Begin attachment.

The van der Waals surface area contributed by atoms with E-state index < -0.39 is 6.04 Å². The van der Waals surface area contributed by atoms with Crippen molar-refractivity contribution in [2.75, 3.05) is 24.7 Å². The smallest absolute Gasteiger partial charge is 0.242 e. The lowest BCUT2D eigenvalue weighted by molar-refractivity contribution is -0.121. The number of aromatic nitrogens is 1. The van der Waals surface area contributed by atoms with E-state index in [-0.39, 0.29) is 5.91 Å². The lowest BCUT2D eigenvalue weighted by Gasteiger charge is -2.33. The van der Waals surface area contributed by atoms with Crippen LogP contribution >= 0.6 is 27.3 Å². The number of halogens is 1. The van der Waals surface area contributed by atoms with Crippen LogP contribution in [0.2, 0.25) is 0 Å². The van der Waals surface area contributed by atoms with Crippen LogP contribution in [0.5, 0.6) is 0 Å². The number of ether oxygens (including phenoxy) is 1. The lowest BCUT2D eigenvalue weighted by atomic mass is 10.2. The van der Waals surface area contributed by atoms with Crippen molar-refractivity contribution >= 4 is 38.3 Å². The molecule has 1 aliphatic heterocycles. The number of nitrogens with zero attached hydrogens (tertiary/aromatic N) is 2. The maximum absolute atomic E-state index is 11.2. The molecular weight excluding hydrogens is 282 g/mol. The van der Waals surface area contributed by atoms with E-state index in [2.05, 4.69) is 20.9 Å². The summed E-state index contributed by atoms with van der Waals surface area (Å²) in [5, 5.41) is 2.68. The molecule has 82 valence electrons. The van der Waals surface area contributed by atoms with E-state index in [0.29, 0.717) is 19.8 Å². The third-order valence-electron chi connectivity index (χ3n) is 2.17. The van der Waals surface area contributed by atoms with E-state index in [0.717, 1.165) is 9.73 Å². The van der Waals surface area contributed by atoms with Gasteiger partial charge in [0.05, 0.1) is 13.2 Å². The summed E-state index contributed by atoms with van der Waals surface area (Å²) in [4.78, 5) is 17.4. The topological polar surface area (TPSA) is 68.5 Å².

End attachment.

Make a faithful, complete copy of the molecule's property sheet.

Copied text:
The van der Waals surface area contributed by atoms with E-state index < -0.39 is 6.04 Å². The van der Waals surface area contributed by atoms with Crippen molar-refractivity contribution in [2.75, 3.05) is 24.7 Å². The smallest absolute Gasteiger partial charge is 0.242 e. The lowest BCUT2D eigenvalue weighted by molar-refractivity contribution is -0.121. The number of aromatic nitrogens is 1. The van der Waals surface area contributed by atoms with E-state index in [-0.39, 0.29) is 5.91 Å². The lowest BCUT2D eigenvalue weighted by Gasteiger charge is -2.33. The van der Waals surface area contributed by atoms with Crippen LogP contribution >= 0.6 is 27.3 Å². The number of halogens is 1. The van der Waals surface area contributed by atoms with Crippen LogP contribution in [0.2, 0.25) is 0 Å². The van der Waals surface area contributed by atoms with Crippen LogP contribution in [0.5, 0.6) is 0 Å². The number of ether oxygens (including phenoxy) is 1. The lowest BCUT2D eigenvalue weighted by atomic mass is 10.2. The van der Waals surface area contributed by atoms with Crippen molar-refractivity contribution >= 4 is 38.3 Å². The molecule has 1 aliphatic heterocycles. The number of nitrogens with zero attached hydrogens (tertiary/aromatic N) is 2. The maximum absolute atomic E-state index is 11.2. The molecular weight excluding hydrogens is 282 g/mol. The van der Waals surface area contributed by atoms with E-state index in [2.05, 4.69) is 20.9 Å². The summed E-state index contributed by atoms with van der Waals surface area (Å²) in [5, 5.41) is 2.68. The molecule has 82 valence electrons. The van der Waals surface area contributed by atoms with E-state index in [0.29, 0.717) is 19.8 Å². The third-order valence-electron chi connectivity index (χ3n) is 2.17. The van der Waals surface area contributed by atoms with E-state index in [0.717, 1.165) is 9.73 Å². The van der Waals surface area contributed by atoms with Gasteiger partial charge in [0.05, 0.1) is 13.2 Å². The summed E-state index contributed by atoms with van der Waals surface area (Å²) in [4.78, 5) is 17.4. The topological polar surface area (TPSA) is 68.5 Å².